Previewing the Terrapin Defense

Here is what it will come down to on Saturday night: can the Notre Dame offense score enough points to protect another outstanding defensive unit. They'll have to attempt to do it against an ultra-aggressive Maryland defense that showcases arguably the best defender in college football. Today we'll break down what the Fighting Irish players can expect to see from the Maryland defense and highlight where the Terrapins might be vulnerable.

Like the Fighting Irish defense of 2001, the Maryland Terrapins fielded a squad on the defensive side of the ball that had the ability to completely shutdown opposing offenses. The Terrapins allowed just 90.6 yards per game on the ground, got to the quarterback an ACC-leading 38 times, and ranked 30th nationally by giving up only 331.09 totals yards on average. Oddly enough, the Notre Dame defense was even better. The Irish surrendered just 305 total yards a game (14th in the country) to go along with yielding less than 20 points.

So how is it that Maryland strung together a remarkable 10-2 record and a trip to the Orange Bowl while the dominating Notre Dame defense was at home on New Year's Day after completing a disappointing 5-6 season? Offense. Maryland possessed an offense that always managed to stay on the field long enough to rest the defense and put up enough points to pull their own weight. The Irish, obviously, didn't.

And that's what it will come down to on Saturday night: can the Notre Dame offense score enough points to protect another outstanding defensive unit. They'll have to attempt to do it against an ultra-aggressive Maryland defense that showcases arguably the best defender in college football. Today we'll break down what the Fighting Irish players can expect to see from the Maryland defense and highlight where the Terrapins might be vulnerable.

DEFENSIVE OVERVIEW

The defensive turnaround from 2000 to 2001 by Ralph Friedgen and defensive coordinator Gary Blackney was astounding. Just look at the numbers. The 2000 Terrapin squad ranked 107th in the nation in total defense and gave up more than 2,000 rushing yards in one season. The 2001 version finished in the top-30 in total defense and allowed a remarkable 997 yards on the ground.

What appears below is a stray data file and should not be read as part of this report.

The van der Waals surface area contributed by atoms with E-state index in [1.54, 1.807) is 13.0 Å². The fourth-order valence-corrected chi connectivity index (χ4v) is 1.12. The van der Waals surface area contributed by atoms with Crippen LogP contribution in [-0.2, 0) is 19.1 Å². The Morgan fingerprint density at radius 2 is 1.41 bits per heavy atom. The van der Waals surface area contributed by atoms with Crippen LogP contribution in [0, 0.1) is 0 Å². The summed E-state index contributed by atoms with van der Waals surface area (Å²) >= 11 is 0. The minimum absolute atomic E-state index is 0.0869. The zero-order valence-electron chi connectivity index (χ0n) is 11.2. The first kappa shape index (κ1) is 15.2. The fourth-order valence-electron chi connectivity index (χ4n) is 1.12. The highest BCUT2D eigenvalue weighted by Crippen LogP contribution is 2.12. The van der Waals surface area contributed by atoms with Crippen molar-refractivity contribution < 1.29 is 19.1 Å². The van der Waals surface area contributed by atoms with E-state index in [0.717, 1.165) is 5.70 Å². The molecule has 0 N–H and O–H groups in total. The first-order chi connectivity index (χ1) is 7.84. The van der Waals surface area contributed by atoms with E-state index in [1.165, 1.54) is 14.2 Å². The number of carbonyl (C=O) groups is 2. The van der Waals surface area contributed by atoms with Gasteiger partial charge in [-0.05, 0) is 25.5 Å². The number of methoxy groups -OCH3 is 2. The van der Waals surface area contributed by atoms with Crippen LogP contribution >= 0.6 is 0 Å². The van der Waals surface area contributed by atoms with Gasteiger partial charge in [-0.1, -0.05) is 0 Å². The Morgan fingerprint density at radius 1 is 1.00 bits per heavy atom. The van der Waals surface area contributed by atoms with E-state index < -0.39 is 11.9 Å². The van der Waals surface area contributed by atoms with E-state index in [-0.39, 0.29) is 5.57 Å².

Not a bad reversal, eh?

The quick fix was a result of instituting a more aggressive style that allowed players to make plays, and nobody stepped up to make more of them than star senior middle linebacker E.J. Henderson. Coming into this season he is the best middle linebacker in the entire country, bar none, and it would have been hard to dispute his claim to that title last season. Henderson recorded 150 tackles, 103 of those being solo jobs, 6 sacks, and a school record 28 tackles for loss. He became the first Maryland Terrapin since NFL Hall of Famer Randy White to be named an AP first team All-American, along with being chosen the ACC Player and Defensive Player of the Year.

Henderson is the beginning and end on this defense and is a factor in every play he's on the field for. The only concern is how many plays E.J. will be able to withstand on Saturday in his first game since back surgery in April. The operation was serious enough to keep him out of spring practice, but Henderson was given full clearance for the fall and has been progressing well.

Henderson is joined at linebacker by rising star Leon Joe, who ranked fourth on the team with 76 stops. Joe, a junior, has great speed on the weak-side and is exceptional at dropping into coverage. Junior Leroy Ambush steps in at strong-side linebacker and will be asked to replace departed three-year starter Aaron Thompson. Ambush, another speedy ‘backer, and Joe provide great compliments to the hard-hitting Henderson. If Henderson is at full strength, this unit should be the gem of the defense.